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Thursday, April 17 2014 @ 07:32 PM CDT

Major earthquake strikes Haiti; What you can do to help

News Archive

On Tuesday, a major 7.0 earthquake hit Haiti, leveling cities and possibly killing hundreds of thousands. We are listing the more reputable aid organizations so that folks can donate.

*Mutual Aid Disaster Relief
*Doctors Without Borders
*Partners in Health
*Grassroots International
*Télécoms Sans Frontières

New group:

Being Able to Move Heaven and Earth for Haiti
Financial donations: Being Able to Move Heaven and Earth for Haiti, Attn: Kim Loughter, Asheville Savings Bank, PO Box 652, Asheville, NC 28802
Physical donations (stuff): Being Able to Move Heaven and Earth for Haiti, Attn: Suncere, 100 Biltmore Ave., Asheville, NC 28801

Do not contribute to the Red Cross (organizational corruption) or Yele Haiti, Wyclef Jean's organization which is distributing his call for US military intervention in Haiti.

Infoshop OpenWiki on Haiti

News

*With Foreign Aid Still at a Trickle, Devastated Port-au-Prince General Hospital Struggles to Meet Overwhelming Need
*Journalist Kim Ives on How Western Domination Has Undermined Haiti’s Ability to Recover from Natural Devastation
*“Haiti is Shaken to the Core”: Amy Goodman Reports from Port-au-Prince
*US accused of 'occupying' Haiti as troops flood in
*Why the U.S. Owes Haiti Billions
*Earthquake Survivors Dying as Aid Struggles to Reach Haiti
*Haiti's Main Port 'Collapsed and Not Operational'
*Satellite photos
*Call for Solidarity and Funds for the Working People of Haiti!

More news and analysis

Aid News

*The Perils of US Disaster Relief
*Banks, Credit Card Companies Profiting From Haiti's Tragedy
*Naomi Klein Issues Haiti Disaster Capitalism Alert: Stop Them Before They Shock Again
*People's Global Solidarity Appeal to Support Haitian Earthquake Victims!
*Red Cross probed on Katrina fraud

Analysis

*The Rescue Operation's Priorities in Haiti
*More Than Aid, Haiti Needs Allies
*Crushing Haiti, Now as Always: When Haitian Ministers Take a 50 Percent Cut of Aide Money It's Called "Corruption," When NGOs Skim 50 Percent It's Called "Overhead"
*Haiti, Where America Never Learns
*US debt policies left Haiti vulnerable to catastrophe
*Dirty Laundry and Disaster Relief
*Ten Things the US Can and Should Do for Haiti, By Bill Quigley
*Our role in Haiti's plight
*US Policy in Haiti Over Decades “Lays the Foundation for Why Impact of Natural Disaster Is So Severe”

More analysis

Older News

*“The Sound of Screaming Is Constant”–Haiti Devastated by Massive Earthquake, Desperate Search for Survivors Continues
*Report from Haiti: Desperate Call for Aid with Rescue Equipment, Medicine, Food & Water in Short Supply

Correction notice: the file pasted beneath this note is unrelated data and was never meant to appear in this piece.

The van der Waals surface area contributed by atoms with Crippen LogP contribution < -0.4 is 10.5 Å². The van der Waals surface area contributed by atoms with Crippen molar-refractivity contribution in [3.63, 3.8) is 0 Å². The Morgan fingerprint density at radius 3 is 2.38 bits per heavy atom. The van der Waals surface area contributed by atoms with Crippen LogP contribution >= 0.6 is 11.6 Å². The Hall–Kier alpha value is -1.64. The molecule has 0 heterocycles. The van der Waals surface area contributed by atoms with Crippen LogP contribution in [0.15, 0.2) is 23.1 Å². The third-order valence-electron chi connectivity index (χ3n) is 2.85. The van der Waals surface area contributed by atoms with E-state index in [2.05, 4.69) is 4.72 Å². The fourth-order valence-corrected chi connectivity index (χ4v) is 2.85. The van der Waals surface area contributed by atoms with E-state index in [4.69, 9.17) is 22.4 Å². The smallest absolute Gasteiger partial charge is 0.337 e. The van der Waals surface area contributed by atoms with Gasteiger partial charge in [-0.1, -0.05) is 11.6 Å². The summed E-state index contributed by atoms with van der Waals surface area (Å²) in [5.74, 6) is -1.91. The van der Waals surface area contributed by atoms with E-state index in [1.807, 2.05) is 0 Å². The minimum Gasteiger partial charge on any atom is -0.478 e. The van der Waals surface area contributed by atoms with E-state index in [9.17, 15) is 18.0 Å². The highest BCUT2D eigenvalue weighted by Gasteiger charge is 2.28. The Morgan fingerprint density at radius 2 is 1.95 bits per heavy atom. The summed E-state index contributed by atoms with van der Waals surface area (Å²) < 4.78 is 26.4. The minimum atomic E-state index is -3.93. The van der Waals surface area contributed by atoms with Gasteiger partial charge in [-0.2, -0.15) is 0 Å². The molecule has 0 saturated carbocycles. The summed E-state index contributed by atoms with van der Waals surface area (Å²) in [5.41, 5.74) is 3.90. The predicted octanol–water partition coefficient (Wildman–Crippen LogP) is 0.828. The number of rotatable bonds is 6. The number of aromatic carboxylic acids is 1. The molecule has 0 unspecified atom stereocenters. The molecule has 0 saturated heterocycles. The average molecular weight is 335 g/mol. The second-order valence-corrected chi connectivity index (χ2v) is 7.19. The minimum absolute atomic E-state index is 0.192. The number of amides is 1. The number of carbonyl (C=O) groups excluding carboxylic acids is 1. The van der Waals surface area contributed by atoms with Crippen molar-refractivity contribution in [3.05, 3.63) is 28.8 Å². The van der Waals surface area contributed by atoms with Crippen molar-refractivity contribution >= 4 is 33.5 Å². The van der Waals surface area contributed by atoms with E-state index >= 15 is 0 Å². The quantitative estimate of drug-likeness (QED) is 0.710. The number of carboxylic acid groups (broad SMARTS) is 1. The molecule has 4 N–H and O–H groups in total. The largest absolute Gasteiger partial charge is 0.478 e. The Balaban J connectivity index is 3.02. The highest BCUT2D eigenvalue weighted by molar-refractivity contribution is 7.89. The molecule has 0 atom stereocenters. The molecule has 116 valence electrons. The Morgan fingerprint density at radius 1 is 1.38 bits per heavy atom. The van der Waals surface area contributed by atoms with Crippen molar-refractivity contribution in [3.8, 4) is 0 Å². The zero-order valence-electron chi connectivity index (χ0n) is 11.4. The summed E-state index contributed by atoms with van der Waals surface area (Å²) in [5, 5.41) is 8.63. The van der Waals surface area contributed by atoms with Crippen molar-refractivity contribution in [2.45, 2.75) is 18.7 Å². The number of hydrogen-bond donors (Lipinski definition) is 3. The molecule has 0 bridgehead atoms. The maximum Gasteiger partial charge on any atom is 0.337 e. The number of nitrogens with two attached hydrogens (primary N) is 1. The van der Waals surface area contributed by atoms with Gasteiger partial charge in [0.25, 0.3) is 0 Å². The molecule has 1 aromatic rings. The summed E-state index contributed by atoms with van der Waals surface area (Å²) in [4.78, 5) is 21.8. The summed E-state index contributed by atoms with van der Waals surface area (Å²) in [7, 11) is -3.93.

*Haiti Devastated by Largest Earthquake in 200 Years, Thousands Feared Dead
*“S.O.S… Port-au-Prince is Devastated…” 7.0 Earthquake Hits Haiti
*Haiti: eye-witness to devastation
*An Urgent Appeal from the Haiti Emergency Relief Fund
*Seismologist Roger Musson: Haiti Quake Was 'The Big One'

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Major earthquake strikes Haiti; What you can do to help | 9 comments | Create New Account
The following comments are owned by whomever posted them. This site is not responsible for what they say.
Major earthquake strikes Haiti; What you can do to help
Authored by: Xtian on Thursday, January 14 2010 @ 04:10 PM CST

What does Red Cross do to be considered organizational corruption?

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Major earthquake strikes Haiti; What you can do to help
Authored by: Admin on Thursday, January 14 2010 @ 06:41 PM CST

Their corruption and problems are well-documented even by the corporate media. Our friends doing aid in New Orleans after Hurricane Katrina had numerous problems with the Red Cross.

If they aren't disaster pimps, they are poverty pimps.

Chuck

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Major earthquake strikes Haiti; What you can do to help
Authored by: Al Ligator on Friday, January 15 2010 @ 02:00 PM CST

Not to mention, just like religious organizations, their main purpose is pacification of the population, using the velvet glove (since they control the distribution of aid) instead of the iron fist that the authorities tend to use.

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Major earthquake strikes Haiti; What you can do to help
Authored by: MagonistaRevolt on Thursday, January 14 2010 @ 07:18 PM CST

I am interested in reading the source of the Yele Haiti allegation on this post. I don't doubt it, but I would like to see some sources if I'm going to post this link and ask others to do the same...

In return, a friend of mine wrote an article on the Red Cross for a campus radical newsletter in 2006, pleading for folks to not give money intended to help with Katrina survivors to the Red Cross.

http://oak.conncoll.edu/~ccleft/speakleft/speakleft060125.pdf